This tells us that the image is in the Glance repository, that it has an owner (b4ecec89c305404c90c16d79511376a7), and that it is active. That’s a good thing, so let’s write the loop to handle that (given all image IDs in a variable):

for i in $l_swift_images; do
  # get info
  if glance image-show $i > $l_tmp 2>/dev/null; then
    # extract what we want
    l_image_deleted=$(cat $l_tmp | grep -e "| deleted " | cut -d'|' -f 3 | sed -e 's#^ \+##; s#[ \t]*$##' 2>&1)
    l_image_is_public=$(cat $l_tmp | grep -e "| is_public " | cut -d'|' -f 3 | sed -e 's#^ \+##; s#[ \t]*$##' 2>&1)
    l_image_name=$(cat $l_tmp | grep -e "| name " | cut -d'|' -f 3 | sed -e 's#^ \+##; s#[ \t]*$##' 2>&1)
    l_image_owner=$(cat $l_tmp | grep -e "| owner " | cut -d'|' -f 3 | sed -e 's#^ \+##; s#[ \t]*$##' 2>&1)
    l_image_protected=$(cat $l_tmp | grep -e "| protected " | cut -d'|' -f 3 | sed -e 's#^ \+##; s#[ \t]*$##' 2>&1)
    l_image_size=$(cat $l_tmp | grep -e "| size " | cut -d'|' -f 3 | sed -e 's#^ \+##; s#[ \t]*$##' 2>&1)
    l_image_status=$(cat $l_tmp | grep -e "| status " | cut -d'|' -f 3 | sed -e 's#^ \+##; s#[ \t]*$##' 2>&1)

  # show the line
  echo "$l_image_is_orphan|$l_image_tenant ($l_image_owner)|$l_image_name ($i)|$l_image_size|$l_image_status|$l_image_deleted|$l_image_is_public|$l_image_protected"
rm -f $l_tmp

So the above is good, but it doesn’t account for missing owners (OpenStack “projects”). Let’s add some logic that will check for all the conditions we can think of:

    # get the tenant
    if [ -n "$l_image_owner" ]; then
      # do this way to prevent error messages
      keystone tenant-get $l_image_owner 2>/dev/null >$l_tmp
      if [ $l_rc -eq 0 ]; then
        # the tenant is valid; get the name
        l_image_tenant=$(cat $l_tmp  | grep -e "| \+name " | cut -d'|' -f 3 | sed -e 's#^ \+##; s#[ \t]*$##' 2>&1)
        # we have an orphan; project not found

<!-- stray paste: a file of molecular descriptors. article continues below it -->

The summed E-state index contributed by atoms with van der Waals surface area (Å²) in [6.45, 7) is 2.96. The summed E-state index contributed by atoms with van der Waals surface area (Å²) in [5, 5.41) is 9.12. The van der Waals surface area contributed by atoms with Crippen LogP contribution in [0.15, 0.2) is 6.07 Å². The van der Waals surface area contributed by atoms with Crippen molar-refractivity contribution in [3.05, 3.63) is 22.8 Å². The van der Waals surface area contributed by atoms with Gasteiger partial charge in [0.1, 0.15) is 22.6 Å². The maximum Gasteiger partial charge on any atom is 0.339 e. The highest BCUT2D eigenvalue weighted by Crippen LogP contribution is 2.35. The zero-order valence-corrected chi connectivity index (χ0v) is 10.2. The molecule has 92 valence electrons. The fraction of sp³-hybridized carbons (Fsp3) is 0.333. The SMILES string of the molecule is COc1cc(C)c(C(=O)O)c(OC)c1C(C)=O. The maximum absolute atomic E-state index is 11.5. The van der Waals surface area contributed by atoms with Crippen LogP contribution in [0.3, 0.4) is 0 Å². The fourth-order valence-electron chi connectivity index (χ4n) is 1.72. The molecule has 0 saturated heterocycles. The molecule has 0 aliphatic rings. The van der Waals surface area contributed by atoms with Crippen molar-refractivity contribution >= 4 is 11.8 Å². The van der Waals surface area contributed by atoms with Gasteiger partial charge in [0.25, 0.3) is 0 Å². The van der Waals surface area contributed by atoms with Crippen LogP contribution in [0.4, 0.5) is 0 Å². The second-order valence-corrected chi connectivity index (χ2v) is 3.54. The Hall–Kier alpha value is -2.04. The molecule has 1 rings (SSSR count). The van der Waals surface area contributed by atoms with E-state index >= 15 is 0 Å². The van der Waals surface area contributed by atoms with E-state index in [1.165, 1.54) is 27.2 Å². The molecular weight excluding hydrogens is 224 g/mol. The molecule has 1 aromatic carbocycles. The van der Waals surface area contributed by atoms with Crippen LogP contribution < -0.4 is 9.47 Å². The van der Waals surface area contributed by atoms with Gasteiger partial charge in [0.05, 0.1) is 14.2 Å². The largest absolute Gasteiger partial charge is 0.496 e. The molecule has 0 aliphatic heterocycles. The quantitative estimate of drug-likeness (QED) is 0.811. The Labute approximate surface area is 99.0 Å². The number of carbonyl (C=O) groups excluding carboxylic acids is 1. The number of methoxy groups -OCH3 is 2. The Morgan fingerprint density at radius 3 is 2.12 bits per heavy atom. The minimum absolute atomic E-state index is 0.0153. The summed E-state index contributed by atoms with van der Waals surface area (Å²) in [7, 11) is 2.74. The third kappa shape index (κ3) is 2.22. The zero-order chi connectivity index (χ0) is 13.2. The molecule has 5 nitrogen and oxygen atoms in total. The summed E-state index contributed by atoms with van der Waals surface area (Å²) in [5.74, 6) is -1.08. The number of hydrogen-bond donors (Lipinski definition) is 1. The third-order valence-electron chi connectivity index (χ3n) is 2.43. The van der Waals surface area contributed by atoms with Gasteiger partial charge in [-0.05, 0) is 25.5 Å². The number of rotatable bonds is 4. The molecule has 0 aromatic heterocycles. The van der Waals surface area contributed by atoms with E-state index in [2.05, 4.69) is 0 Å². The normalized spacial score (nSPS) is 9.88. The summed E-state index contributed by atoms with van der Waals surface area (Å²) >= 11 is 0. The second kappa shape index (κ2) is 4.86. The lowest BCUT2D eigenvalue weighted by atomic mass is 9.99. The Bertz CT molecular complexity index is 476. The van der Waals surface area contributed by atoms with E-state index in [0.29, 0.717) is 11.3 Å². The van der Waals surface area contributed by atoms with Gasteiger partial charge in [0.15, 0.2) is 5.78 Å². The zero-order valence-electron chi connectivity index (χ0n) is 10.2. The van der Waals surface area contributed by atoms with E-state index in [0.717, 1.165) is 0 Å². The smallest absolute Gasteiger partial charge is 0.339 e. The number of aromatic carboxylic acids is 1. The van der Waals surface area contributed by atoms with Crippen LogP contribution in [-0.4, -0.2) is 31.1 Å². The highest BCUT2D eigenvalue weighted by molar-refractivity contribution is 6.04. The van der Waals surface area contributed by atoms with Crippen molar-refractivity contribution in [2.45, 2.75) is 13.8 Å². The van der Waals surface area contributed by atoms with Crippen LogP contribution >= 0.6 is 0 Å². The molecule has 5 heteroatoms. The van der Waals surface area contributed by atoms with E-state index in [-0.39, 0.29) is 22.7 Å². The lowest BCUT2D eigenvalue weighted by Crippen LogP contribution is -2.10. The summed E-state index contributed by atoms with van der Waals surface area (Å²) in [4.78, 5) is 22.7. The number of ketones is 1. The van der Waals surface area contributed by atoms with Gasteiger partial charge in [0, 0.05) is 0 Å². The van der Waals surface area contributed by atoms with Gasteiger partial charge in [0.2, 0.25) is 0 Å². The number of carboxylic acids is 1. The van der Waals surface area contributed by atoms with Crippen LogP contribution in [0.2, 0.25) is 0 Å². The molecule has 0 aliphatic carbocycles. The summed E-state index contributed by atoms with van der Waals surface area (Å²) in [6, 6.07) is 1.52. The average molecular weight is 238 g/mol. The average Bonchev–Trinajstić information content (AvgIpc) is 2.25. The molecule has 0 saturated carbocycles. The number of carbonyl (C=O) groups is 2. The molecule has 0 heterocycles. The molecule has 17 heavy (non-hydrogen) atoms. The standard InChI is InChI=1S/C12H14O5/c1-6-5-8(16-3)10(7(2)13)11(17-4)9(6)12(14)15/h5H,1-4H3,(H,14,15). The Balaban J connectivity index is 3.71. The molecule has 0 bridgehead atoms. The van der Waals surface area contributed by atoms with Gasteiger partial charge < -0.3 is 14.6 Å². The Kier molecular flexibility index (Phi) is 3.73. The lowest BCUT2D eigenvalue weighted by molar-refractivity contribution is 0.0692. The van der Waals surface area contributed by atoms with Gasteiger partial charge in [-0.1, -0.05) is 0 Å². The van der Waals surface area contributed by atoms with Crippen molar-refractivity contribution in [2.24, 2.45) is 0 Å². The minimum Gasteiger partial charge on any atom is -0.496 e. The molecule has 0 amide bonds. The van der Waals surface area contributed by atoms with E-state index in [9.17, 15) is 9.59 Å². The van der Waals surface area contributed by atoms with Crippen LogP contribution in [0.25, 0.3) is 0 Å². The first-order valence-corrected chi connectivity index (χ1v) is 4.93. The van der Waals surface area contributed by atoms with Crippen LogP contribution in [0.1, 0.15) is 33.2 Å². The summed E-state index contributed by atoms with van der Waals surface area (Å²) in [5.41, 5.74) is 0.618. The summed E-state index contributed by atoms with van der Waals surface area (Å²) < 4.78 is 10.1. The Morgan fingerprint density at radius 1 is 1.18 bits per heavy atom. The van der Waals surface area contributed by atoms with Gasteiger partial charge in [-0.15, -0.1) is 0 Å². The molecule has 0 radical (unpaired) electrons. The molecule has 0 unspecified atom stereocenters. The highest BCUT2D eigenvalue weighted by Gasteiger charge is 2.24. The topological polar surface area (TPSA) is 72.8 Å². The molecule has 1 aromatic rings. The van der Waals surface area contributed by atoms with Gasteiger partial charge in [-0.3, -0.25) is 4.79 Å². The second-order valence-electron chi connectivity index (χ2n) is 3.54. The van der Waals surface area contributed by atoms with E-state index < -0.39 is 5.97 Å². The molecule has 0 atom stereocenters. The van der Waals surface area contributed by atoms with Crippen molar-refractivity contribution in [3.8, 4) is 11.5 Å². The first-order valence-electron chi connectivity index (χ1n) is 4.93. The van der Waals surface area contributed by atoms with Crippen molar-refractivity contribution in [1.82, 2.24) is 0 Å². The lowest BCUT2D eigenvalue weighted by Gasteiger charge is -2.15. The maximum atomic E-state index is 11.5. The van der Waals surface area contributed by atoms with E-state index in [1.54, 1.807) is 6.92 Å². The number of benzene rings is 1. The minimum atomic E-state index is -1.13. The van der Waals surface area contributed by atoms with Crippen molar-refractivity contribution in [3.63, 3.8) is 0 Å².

l_image_tenant="[n/a] ($l_image_owner)"
      l_image_tenant="none ([n/a])"

Now that we have the pieces, we can build the complete script. It is included for you above, it walks all of the Swift images and validates them against Glance. Let’s take a look at my output so we can see how I identified my own orphaned images:

False|none ([n/a]) ()|DemoTenant (5f9427a1-a978-4db0-8e9a-ca81ae13e213)|1375|active|False|False|False
True|[n/a] (32380da42cdf499caf31c5e5a085107f) (32380da42cdf499caf31c5e5a085107f)|redmine.qcow2 (df26f521-d6a3-40be-af0a-f36675c6971d)|12941000704|active|False|False|False

The above shows two problems: the first line was created without an owner (oh, I have much more to say about that fiasco!) and the second line indicates an image that has an invalid owner (namely, a tenant I deleted). So a couple of quick calls to glance image-delete and I’m all clean again.

Enjoy, and Happy Computing!

Team-oriented systems mentor with deep knowledge of numerous software methodologies, technologies, languages, and operating systems. Excited about turning emerging technology into working production-ready systems. Focused on moving software teams to a higher level of world-class application development. Specialties:Software analysis and development...Product management through the entire lifecycle...Discrete product integration specialist!